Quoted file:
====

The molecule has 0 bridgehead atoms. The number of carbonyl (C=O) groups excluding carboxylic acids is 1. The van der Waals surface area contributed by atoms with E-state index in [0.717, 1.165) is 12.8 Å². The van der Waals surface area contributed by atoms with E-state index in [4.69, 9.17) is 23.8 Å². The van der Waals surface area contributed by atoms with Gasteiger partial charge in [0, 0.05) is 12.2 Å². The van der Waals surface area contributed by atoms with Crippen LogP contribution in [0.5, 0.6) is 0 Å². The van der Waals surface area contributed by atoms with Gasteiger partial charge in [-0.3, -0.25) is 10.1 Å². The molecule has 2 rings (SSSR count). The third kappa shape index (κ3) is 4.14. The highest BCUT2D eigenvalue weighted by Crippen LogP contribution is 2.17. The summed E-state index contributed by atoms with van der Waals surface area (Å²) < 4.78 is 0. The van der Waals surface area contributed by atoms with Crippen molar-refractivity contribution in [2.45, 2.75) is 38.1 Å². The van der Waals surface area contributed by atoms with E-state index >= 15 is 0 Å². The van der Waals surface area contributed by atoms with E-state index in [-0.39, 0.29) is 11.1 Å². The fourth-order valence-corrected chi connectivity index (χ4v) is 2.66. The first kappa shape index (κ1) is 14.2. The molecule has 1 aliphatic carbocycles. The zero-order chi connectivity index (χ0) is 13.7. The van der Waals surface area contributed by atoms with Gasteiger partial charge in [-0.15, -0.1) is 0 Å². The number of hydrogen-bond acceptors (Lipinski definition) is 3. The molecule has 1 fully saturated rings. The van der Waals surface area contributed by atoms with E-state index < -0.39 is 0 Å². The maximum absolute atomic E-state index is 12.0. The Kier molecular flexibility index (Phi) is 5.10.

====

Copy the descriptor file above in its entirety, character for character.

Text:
The molecule has 0 bridgehead atoms. The number of carbonyl (C=O) groups excluding carboxylic acids is 1. The van der Waals surface area contributed by atoms with E-state index in [0.717, 1.165) is 12.8 Å². The van der Waals surface area contributed by atoms with E-state index in [4.69, 9.17) is 23.8 Å². The van der Waals surface area contributed by atoms with Gasteiger partial charge in [0, 0.05) is 12.2 Å². The van der Waals surface area contributed by atoms with Crippen LogP contribution in [0.5, 0.6) is 0 Å². The van der Waals surface area contributed by atoms with Gasteiger partial charge in [-0.3, -0.25) is 10.1 Å². The molecule has 2 rings (SSSR count). The third kappa shape index (κ3) is 4.14. The highest BCUT2D eigenvalue weighted by Crippen LogP contribution is 2.17. The summed E-state index contributed by atoms with van der Waals surface area (Å²) < 4.78 is 0. The van der Waals surface area contributed by atoms with Crippen molar-refractivity contribution in [2.45, 2.75) is 38.1 Å². The van der Waals surface area contributed by atoms with E-state index >= 15 is 0 Å². The van der Waals surface area contributed by atoms with E-state index in [-0.39, 0.29) is 11.1 Å². The fourth-order valence-corrected chi connectivity index (χ4v) is 2.66. The first kappa shape index (κ1) is 14.2. The molecule has 1 aliphatic carbocycles. The zero-order chi connectivity index (χ0) is 13.7. The van der Waals surface area contributed by atoms with Gasteiger partial charge in [-0.15, -0.1) is 0 Å². The number of hydrogen-bond acceptors (Lipinski definition) is 3. The molecule has 1 fully saturated rings. The van der Waals surface area contributed by atoms with E-state index < -0.39 is 0 Å². The maximum absolute atomic E-state index is 12.0. The Kier molecular flexibility index (Phi) is 5.10.